DEMENTIA AND YOUR FINANCES
Dementia has devastating consequences for physical health; but it can also ravage your financial wellbeing.
Lara Warburton, managing director of Imara Asset Management South Africa, says the challenges of dementia have prompted some leading financial planners to take special measures to assist ageing clients who are becoming forgetful, wasteful and disoriented.
The intention is to ensure that disorientation in financial management does not creep in.
She says prudent older clients often take the initiative and raise the issue of what to do in case Alzheimer’s or other forms of dementia set in.
Imara Asset Management has introduced a system of “red flags” that are raised when an older client diverts radically from an agreed financial strategy or long-established practice. When this happens, the financial planners are empowered to
get in touch with a client’s children, grandchildren or trusted friends.
Warburton says this proves the worth of a long-standing relationship with a trusted, highly experienced financial adviser, because such a relationship has has many unquantifiable benefits.
“If a client suddenly becomes extravagant or reckless in financial matters, this is a strong indicator something is wrong. Sometimes we simply request a review and a re-briefing on strategy. A simple face-to-face session usually resolves the issue, but in other cases it is necessary to alert family members.”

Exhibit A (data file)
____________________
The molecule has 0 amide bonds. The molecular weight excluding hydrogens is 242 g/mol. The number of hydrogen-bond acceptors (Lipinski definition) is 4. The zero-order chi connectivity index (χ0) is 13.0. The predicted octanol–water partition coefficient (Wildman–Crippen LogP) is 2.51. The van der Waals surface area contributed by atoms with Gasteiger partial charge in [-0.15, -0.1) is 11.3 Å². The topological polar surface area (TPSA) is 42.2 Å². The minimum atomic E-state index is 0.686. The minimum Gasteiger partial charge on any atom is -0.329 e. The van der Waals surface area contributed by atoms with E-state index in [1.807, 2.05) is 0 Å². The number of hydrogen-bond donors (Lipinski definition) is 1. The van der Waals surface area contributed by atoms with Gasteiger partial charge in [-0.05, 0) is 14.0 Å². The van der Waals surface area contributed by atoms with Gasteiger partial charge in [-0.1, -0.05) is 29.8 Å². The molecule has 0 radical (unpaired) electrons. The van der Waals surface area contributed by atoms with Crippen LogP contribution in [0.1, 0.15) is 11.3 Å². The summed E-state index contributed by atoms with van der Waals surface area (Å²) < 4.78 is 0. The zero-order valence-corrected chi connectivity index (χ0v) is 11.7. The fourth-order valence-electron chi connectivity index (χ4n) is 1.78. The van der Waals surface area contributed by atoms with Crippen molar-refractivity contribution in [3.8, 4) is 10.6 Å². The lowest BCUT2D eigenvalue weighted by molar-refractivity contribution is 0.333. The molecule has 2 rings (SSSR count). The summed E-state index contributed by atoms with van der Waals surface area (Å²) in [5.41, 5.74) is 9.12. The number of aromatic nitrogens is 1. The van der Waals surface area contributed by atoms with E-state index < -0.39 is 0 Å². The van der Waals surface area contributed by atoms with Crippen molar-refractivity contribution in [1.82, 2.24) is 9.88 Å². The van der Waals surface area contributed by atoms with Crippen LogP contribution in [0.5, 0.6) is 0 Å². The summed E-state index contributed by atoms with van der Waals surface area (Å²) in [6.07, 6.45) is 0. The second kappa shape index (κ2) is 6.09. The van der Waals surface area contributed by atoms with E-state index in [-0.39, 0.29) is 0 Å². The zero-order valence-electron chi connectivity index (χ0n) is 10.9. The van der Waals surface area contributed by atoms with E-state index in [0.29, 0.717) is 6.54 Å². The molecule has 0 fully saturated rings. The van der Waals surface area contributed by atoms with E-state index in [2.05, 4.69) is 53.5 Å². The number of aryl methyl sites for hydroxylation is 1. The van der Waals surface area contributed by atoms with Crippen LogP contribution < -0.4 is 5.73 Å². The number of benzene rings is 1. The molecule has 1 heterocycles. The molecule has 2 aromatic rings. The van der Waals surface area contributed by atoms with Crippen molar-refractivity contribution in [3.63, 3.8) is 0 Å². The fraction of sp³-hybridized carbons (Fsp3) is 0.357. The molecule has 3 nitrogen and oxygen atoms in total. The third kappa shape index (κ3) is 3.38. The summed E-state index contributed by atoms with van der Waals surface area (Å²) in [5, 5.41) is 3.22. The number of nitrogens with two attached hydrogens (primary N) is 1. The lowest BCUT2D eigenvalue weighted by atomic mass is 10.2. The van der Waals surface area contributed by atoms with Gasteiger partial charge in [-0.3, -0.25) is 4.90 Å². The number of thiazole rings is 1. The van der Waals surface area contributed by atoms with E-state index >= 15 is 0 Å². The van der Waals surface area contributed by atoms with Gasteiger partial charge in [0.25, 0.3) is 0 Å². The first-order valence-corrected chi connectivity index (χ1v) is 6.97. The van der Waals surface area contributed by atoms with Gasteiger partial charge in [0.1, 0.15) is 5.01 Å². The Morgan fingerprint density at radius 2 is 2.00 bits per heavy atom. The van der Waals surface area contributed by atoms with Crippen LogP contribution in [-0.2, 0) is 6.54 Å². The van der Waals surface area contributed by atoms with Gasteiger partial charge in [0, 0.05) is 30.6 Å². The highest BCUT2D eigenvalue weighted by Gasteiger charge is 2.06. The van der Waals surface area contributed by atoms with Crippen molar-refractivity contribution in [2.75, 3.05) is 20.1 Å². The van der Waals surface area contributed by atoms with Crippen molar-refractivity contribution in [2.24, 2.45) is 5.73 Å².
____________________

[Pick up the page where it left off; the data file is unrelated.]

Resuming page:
Warburton says that recently a long-retired client suddenly needed much more ready cash month after month. Enquiries revealed he had started buying the same high-ticket item over and over again.
She says the implications of increasing longevity deserve careful consideration in many fields, including financial planning.
There is growing recognition that dementia-related diseases will afflict more and more people as the population starts to age.
Warburton says many clients are taking a practical, matter-offact approach.
She says a holistic approach is required, which covers things such as investment management, estate planning, discussions around “living wills” and instructions to family members on what to do should you become totally incapacitated.
“Once scenario-planning like this is under way, many clients raise the issue of dementia or Alzheimer’s,” Warburton says. She says a client in his mid-60s recently told her he had spent 35 years building a nest-egg and if he started “losing it” he didn’t want to lose his money as well.
Prudent people should have a trusted family doctor, a trusted family lawyer and a trusted financial adviser, Warburton says.